In Which I Have the Hardest Time Picking a Favorite Quote

Saturday, May 4, 2013

True life confession: I am obsessed with quotes. I love them, >and I especially love writing down ridiculous and amusing things that I hear others day during my every-day life. This is evidenced in entries like this and this. I also have entire Google documents dedicated to quotes from each of my general chemistry professors, my AP psych professor, my general bio professor, my music theory professor, my amazing/ridiculous choir director from Drexel, my US History II teacher, as well as quotes from my friends. If you look at the Quotes section of my Facebook profile, it's huge. I may have a problem, haha. 

So you can imagine my distress at having to pick a single, favorite quote. The truth is... I can't. And so I present to you my top five quotes that I feel represent my entire collection in the best way possible.

I found this on Pinterest, which is where I find a lot of quotes that I like. It spoke to me because for the last five years, my life has really been in flux. I moved to Florida, started med school, got out of a relationship, got into another (ill-advised) relationship, left med school, moved back to NJ, got my MPH, reapplied to med school, decided not to go, took a job, applied to PA school, decided that that wasn't right either, took another job, and now here I am, starting a post-bac program in a few weeks. The future doesn't look any more certain than it did five years ago, as we're starting down this road of having our future dictated by where I get into school/residency/etc. This is all really scary! And yet the beauty is that (almost) anything is possible. It's impossible for me to get into Harvard med, so I won't be applying, but really, any number of possibilities are available to me. I try to focus on the happy, exciting, lovely part of that, and not the part that says, "Yes, everything is possible, which means we could all die in a fiery blaze tomorrow!" haha.

So, the actual quote that I wanted to use didn't have a pretty picture to go with it, because it was said by Murray Needleman (the psychologist) to my Mom-Mom some time either before I was born or when I was really young. However, the sentiment of the quote is the same. What Murray Needleman actually said to my Mom-Mom was, "You can be afraid and you can do it anyway." As someone with an anxiety disorder, I spend a lot of my life being afraid. Fear is a healthy emotion, as it keeps us from doing stupid things like poking bears in the eye with sticks or walking in front of buses or licking poisonous creatures. However, too much of anything is generally not good, and fear is no exception. There are a lot of times in my life than I can point to and say that I didn't do something because I was too afraid, or that I didn't enjoy whatever I was doing because I was too afraid.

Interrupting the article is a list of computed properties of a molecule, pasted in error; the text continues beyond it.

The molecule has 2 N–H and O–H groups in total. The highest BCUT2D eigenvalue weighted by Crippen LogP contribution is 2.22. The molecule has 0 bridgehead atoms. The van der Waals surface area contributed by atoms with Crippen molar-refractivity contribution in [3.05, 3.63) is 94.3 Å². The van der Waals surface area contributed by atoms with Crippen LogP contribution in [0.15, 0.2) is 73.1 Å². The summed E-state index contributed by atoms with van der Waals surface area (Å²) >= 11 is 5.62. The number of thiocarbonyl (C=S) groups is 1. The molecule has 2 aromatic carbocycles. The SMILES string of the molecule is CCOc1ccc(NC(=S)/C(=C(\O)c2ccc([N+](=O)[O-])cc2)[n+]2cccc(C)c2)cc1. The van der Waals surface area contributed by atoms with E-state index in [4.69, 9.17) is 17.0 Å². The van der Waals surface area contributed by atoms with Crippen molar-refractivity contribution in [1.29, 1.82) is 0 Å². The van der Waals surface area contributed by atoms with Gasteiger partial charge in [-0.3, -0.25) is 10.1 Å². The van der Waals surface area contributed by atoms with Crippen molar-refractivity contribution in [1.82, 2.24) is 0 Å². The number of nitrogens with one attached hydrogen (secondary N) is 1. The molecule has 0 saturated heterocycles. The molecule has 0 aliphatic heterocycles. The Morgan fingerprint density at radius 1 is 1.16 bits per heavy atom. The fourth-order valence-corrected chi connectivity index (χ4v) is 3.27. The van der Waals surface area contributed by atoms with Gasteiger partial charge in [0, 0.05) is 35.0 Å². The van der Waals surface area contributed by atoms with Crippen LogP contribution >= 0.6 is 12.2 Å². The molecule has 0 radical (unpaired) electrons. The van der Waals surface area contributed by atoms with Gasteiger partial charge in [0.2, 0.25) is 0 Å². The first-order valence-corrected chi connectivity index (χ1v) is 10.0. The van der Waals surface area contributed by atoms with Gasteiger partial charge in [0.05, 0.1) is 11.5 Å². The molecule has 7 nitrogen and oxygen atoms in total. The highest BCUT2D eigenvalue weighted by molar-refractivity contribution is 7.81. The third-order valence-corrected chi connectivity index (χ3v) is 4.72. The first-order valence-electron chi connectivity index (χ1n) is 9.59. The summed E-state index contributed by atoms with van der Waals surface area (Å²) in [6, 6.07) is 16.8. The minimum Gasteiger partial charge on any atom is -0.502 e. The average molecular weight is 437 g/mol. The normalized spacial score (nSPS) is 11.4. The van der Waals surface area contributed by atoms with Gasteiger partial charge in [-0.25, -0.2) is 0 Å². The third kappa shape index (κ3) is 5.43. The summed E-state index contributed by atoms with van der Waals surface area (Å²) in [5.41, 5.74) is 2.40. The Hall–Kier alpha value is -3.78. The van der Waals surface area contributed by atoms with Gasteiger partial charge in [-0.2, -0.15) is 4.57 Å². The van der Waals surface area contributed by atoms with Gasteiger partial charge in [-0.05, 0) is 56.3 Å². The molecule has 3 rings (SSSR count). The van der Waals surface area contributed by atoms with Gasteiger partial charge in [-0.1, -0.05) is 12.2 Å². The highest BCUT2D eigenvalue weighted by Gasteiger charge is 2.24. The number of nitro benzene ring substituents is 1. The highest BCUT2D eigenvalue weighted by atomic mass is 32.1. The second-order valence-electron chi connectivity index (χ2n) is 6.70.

I almost missed out on one of the most incredible experiences of my life due to fear and anxiety. In August 2011, I went to Israel for 10 days on a Birthright trip. I had never been out that far from home (the farthest I had been was Canada and Cancun, and neither of those are particularly exotic locales), and I didn't know anyone else going on the trip with me. I am not a fan of flying, and I had never taken a flight longer than 5 hours. Also, Israel is not exactly the most stable of locations on its good days, and so there were all kinds of vague and terrible situations that were floating around in my head wreaking havoc. Two days before the trip, I was under my mom's kitchen table, seriously contemplating not going on the trip. But then I heard my Mom-Mom (and Murray Needleman) in my head. "You can be afraid and you can do it anyway." So I did. That phrase became my mantra on that trip. Sleeping in the desert on a mat in an open-sided tent? Awesome. Kayaking down the Jordan River? Why the hell not? Hiking up Masada at 4 am when I know I have a bad back? Give it a shot. It was the most amazing trip that I've ever been on, and I loved every second.

I think "You can be afraid and you can do it anyway," is something I say at least once a week, if not once a day.

If I had a dollar for every time I've said some variation of, "She's skinnier/prettier/taller/smarter/etc than I am, " or "But everyone else in my age bracket is ", or compared my MCAT score, GPA, waist size, salary, or... anything for that matter... I could probably pay off my student loans (and that is NOT a small number, sadly). This is one of the hardest quotes for me to integrate into my daily life, but it is so completely true. I am all for evaluating what you're doing and figuring out how to improve yourself, but we get nothing done and accomplish no self-improvement when all we do is compare ourselves to other people. Aspire to be better than you are, but not because someone else is.

This quote featured prominently at our wedding in October, and I just think that the sentiment is so beautiful. It's romantic and it makes me happy. Hafiz was an Iranian poet and mystic, and his writings are just thought-provoking and lovely.

I actually own this mug and it is the one that I use at work on a regular basis. Alice in Wonderland is one of my very favorite books (and Disney movies, because I am one of the 17 people who like that movie), and so I pick up Alice-related things whenever I find them. Most of the time, life is chaotic and nuts, and it would be so nice if something would make sense for a change. True story.

So there are my top five quotes. Not an easy task, my friends! And just for giggles, here's a quote that I say at least 12 times a day:

It's just so appropriate for... everything.

Enjoy the weekend, all!

- A

1 comment:

  1. The fourth one is one of my absolute favorites too! It makes me smile that you had it at your wedding :)


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